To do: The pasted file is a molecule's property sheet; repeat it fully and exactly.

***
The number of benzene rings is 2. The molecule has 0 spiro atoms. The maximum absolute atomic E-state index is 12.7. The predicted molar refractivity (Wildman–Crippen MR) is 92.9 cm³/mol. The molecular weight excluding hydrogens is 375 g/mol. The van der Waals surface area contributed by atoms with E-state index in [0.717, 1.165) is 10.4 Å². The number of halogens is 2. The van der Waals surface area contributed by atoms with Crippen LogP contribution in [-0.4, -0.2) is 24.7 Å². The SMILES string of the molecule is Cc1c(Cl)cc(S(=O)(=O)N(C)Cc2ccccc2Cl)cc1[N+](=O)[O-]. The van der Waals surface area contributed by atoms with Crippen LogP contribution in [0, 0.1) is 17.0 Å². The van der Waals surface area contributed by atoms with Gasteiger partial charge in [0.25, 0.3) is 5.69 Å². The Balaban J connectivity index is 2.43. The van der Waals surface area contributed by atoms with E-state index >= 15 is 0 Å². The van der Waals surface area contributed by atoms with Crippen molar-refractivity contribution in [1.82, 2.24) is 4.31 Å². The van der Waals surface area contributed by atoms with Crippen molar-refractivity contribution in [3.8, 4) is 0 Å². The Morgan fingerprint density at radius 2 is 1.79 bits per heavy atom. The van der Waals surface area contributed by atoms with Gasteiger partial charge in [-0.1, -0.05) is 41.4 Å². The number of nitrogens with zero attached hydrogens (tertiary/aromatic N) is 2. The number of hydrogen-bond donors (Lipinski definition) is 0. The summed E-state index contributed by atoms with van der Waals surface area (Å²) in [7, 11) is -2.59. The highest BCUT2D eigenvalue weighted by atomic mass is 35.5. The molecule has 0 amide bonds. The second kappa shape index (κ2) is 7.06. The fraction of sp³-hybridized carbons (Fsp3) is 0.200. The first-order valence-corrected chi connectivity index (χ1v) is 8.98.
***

The number of benzene rings is 2. The molecule has 0 spiro atoms. The maximum absolute atomic E-state index is 12.7. The predicted molar refractivity (Wildman–Crippen MR) is 92.9 cm³/mol. The molecular weight excluding hydrogens is 375 g/mol. The van der Waals surface area contributed by atoms with E-state index in [0.717, 1.165) is 10.4 Å². The number of halogens is 2. The van der Waals surface area contributed by atoms with Crippen LogP contribution in [-0.4, -0.2) is 24.7 Å². The SMILES string of the molecule is Cc1c(Cl)cc(S(=O)(=O)N(C)Cc2ccccc2Cl)cc1[N+](=O)[O-]. The van der Waals surface area contributed by atoms with Crippen LogP contribution in [0, 0.1) is 17.0 Å². The van der Waals surface area contributed by atoms with Gasteiger partial charge in [0.25, 0.3) is 5.69 Å². The Balaban J connectivity index is 2.43. The van der Waals surface area contributed by atoms with E-state index >= 15 is 0 Å². The van der Waals surface area contributed by atoms with Crippen molar-refractivity contribution in [1.82, 2.24) is 4.31 Å². The van der Waals surface area contributed by atoms with Crippen molar-refractivity contribution in [3.8, 4) is 0 Å². The Morgan fingerprint density at radius 2 is 1.79 bits per heavy atom. The van der Waals surface area contributed by atoms with Gasteiger partial charge in [-0.1, -0.05) is 41.4 Å². The number of nitrogens with zero attached hydrogens (tertiary/aromatic N) is 2. The number of hydrogen-bond donors (Lipinski definition) is 0. The summed E-state index contributed by atoms with van der Waals surface area (Å²) in [7, 11) is -2.59. The highest BCUT2D eigenvalue weighted by atomic mass is 35.5. The molecule has 0 amide bonds. The second kappa shape index (κ2) is 7.06. The fraction of sp³-hybridized carbons (Fsp3) is 0.200. The first-order valence-corrected chi connectivity index (χ1v) is 8.98.